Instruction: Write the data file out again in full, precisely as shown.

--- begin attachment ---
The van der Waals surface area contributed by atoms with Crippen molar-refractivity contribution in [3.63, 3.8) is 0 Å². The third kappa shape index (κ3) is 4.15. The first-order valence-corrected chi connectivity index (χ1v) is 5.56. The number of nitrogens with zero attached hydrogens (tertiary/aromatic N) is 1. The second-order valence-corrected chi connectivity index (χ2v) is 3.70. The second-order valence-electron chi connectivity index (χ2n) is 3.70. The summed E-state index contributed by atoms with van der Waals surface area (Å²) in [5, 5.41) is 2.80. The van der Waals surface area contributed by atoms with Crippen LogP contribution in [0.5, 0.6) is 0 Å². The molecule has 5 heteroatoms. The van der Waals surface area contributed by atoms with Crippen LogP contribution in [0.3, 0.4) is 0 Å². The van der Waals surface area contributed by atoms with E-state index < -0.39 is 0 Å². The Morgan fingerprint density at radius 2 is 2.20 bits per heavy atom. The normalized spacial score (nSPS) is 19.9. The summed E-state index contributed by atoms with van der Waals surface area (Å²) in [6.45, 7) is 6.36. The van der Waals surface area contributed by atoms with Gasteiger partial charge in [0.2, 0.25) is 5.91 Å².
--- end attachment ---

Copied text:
The van der Waals surface area contributed by atoms with Crippen molar-refractivity contribution in [3.63, 3.8) is 0 Å². The third kappa shape index (κ3) is 4.15. The first-order valence-corrected chi connectivity index (χ1v) is 5.56. The number of nitrogens with zero attached hydrogens (tertiary/aromatic N) is 1. The second-order valence-corrected chi connectivity index (χ2v) is 3.70. The second-order valence-electron chi connectivity index (χ2n) is 3.70. The summed E-state index contributed by atoms with van der Waals surface area (Å²) in [5, 5.41) is 2.80. The van der Waals surface area contributed by atoms with Crippen LogP contribution in [0.5, 0.6) is 0 Å². The molecule has 5 heteroatoms. The van der Waals surface area contributed by atoms with Crippen LogP contribution in [0.3, 0.4) is 0 Å². The van der Waals surface area contributed by atoms with E-state index < -0.39 is 0 Å². The Morgan fingerprint density at radius 2 is 2.20 bits per heavy atom. The normalized spacial score (nSPS) is 19.9. The summed E-state index contributed by atoms with van der Waals surface area (Å²) in [6.45, 7) is 6.36. The van der Waals surface area contributed by atoms with Gasteiger partial charge in [0.2, 0.25) is 5.91 Å².